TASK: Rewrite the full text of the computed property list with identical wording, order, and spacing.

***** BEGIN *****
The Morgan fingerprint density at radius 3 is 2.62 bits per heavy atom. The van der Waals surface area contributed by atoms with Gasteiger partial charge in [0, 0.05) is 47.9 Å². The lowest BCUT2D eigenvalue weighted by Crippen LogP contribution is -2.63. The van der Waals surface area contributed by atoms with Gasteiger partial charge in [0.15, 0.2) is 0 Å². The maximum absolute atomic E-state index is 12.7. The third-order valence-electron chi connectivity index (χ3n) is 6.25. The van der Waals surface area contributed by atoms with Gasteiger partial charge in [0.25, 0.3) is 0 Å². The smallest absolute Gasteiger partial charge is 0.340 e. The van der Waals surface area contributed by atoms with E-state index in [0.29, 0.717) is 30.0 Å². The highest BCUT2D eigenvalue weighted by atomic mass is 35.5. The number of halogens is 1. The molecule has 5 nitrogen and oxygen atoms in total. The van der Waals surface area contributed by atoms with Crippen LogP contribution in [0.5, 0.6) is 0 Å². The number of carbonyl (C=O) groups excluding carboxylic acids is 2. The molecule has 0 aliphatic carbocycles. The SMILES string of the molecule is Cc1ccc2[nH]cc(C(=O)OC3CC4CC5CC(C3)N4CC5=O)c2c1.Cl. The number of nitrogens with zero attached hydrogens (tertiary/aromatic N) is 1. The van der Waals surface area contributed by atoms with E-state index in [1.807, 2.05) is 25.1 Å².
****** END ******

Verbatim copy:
The Morgan fingerprint density at radius 3 is 2.62 bits per heavy atom. The van der Waals surface area contributed by atoms with Gasteiger partial charge in [0, 0.05) is 47.9 Å². The lowest BCUT2D eigenvalue weighted by Crippen LogP contribution is -2.63. The van der Waals surface area contributed by atoms with Gasteiger partial charge in [0.15, 0.2) is 0 Å². The maximum absolute atomic E-state index is 12.7. The third-order valence-electron chi connectivity index (χ3n) is 6.25. The van der Waals surface area contributed by atoms with Gasteiger partial charge in [0.25, 0.3) is 0 Å². The smallest absolute Gasteiger partial charge is 0.340 e. The van der Waals surface area contributed by atoms with E-state index in [0.29, 0.717) is 30.0 Å². The highest BCUT2D eigenvalue weighted by atomic mass is 35.5. The number of halogens is 1. The molecule has 5 nitrogen and oxygen atoms in total. The van der Waals surface area contributed by atoms with Crippen LogP contribution in [0.5, 0.6) is 0 Å². The number of carbonyl (C=O) groups excluding carboxylic acids is 2. The molecule has 0 aliphatic carbocycles. The SMILES string of the molecule is Cc1ccc2[nH]cc(C(=O)OC3CC4CC5CC(C3)N4CC5=O)c2c1.Cl. The number of nitrogens with zero attached hydrogens (tertiary/aromatic N) is 1. The van der Waals surface area contributed by atoms with E-state index in [1.807, 2.05) is 25.1 Å².